Let me just start by saying, this place is awesome! Selfishly, I had wanted to set up a tour to play with their awesome BB8 replica as the nerdery is strong with me, but when I visited Bridgewater Studios I got much more than I had expected. They even have their own real-life robot!
Three years ago, Patrick and Eric were working for other people and knew that they could branch out and do it better on their own. With a desire to be their own boss, along with picking their own projects and making some awesome stuff, they set out to start their own company. Both started off with a background in theater and trade-show construction and it’s incredible with how much they’ve accomplished in only 3 short years. They do everything and are known for being the guys that will take on projects that other places won’t because they are extremely skilled at completing custom works on a budget.
They now have 25 full time employees and a large space where they do everything from fabrication, woodworking, metalsmithing, painting and more. They print their own graphics with a direct to substrate printer, use CNC routers with software like Rhino and Solidworks to process sheet goods. From the sweet Kuka 6 Axis Robot arm that cuts out shapes to the Form2 SLA, automotive quality paint booth, and Stacker FDM 3D printers, this place had it all. It was like Disneyland for makers!
What are those things built there, you ask. It ranges from custom film set props, store and trade show displays, to furniture, and more. They have taken on a wide variety of projects for their diverse clientele. They are a one stop shop in Chicago for all things custom.
When you walk in you’ll find a random “Sting” mask, an employees custom motorcycle build, and even a creepy doll head on a forklift hanging around randomly in the shop. This is a testament to how fun the atmosphere here is.
Since Design-Engine trains individuals and design/engineering teams in multiple CAD programs, naturally, we asked about what software is used for design. Patrick said that they draw predominantly on Solidworks and also use Rhino for 3D modeling. The guys at Bridgewater Studios state: “ we really like to get it done in CAD first, then bring it out to the shop floor”. The Bridgewater guys typically will draw something out on SolidWorks than once finalized send it off to the sheet metal fabricator.There are many advantages to using CAD. It makes it possible to sketch and visualize a design and make quick changes as needed, before sending the finalized design file over to be created by a 3D printer CNC machine, or whatever machine is needed. Also, you can collaborate with multiple team members, and save assemblies or designs for future reference. It is an efficient tool use before finalizing a construction and beginning production.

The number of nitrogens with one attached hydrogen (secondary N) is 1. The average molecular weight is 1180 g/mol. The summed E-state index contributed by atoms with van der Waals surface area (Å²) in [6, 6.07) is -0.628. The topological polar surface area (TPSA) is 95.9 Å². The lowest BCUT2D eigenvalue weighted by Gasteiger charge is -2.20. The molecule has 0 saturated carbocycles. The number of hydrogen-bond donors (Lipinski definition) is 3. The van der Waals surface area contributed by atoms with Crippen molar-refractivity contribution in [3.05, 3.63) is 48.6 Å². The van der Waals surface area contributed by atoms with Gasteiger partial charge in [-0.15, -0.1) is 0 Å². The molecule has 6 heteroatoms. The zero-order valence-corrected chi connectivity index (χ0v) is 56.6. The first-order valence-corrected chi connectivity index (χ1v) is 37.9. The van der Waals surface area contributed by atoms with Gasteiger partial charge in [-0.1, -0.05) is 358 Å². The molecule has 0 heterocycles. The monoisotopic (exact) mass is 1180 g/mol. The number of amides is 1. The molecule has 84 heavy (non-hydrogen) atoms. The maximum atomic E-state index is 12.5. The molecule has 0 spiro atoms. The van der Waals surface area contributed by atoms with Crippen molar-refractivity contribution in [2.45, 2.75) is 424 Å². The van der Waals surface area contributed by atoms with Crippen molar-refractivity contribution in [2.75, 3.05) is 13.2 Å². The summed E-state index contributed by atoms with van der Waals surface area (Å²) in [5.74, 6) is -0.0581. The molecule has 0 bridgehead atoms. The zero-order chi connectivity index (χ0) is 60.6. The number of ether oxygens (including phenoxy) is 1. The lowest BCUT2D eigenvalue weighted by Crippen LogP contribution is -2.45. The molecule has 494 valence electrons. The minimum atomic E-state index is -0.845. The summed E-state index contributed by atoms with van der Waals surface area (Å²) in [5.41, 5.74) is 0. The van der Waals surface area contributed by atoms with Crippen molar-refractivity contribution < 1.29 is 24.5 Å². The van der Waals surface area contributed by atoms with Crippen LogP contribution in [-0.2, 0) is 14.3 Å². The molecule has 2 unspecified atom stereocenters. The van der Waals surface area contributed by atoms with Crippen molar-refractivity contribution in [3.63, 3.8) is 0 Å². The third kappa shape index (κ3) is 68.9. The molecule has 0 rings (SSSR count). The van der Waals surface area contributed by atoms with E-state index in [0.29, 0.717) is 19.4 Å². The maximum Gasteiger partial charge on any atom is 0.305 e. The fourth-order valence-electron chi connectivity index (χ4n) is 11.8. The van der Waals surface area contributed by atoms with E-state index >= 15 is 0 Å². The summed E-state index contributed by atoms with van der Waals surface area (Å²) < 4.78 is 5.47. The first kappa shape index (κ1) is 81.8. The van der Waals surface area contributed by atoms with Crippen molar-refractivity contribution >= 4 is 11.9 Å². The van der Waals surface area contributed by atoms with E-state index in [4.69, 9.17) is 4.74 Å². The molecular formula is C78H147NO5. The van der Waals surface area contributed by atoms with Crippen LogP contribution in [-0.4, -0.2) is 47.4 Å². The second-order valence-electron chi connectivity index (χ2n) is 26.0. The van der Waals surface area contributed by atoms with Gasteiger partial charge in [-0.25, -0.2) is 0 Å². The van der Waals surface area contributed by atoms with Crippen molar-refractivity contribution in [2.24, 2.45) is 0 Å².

The BB8 started with 3D modeling, then went to carving,finishing, painting, hard coating. From start to finish the project took one month, and every part of the shop had their hands on it. The head of the structure was 3D printed, the body was cut out with a 6 axis robot arm. After the structure was built, it was coated with a urethane hard coat which then gets more carving and detailing, the electronics are added, it finally goes back to get scenic paint in their high quality paint booth to look like he’d been dirtied rolling all around Jakku for awhile.
When asked what’s next for them they mentioned upcoming projects include: Holiday decor for shopping malls all over the country, product installations for Nike and Jordan brands, and working with the Museum of Science and Industry
Eric and Patrick are two of the nicest and truly down to earth dudes around. If you want to learn more about what the work team at Bridgewater does check out their website!!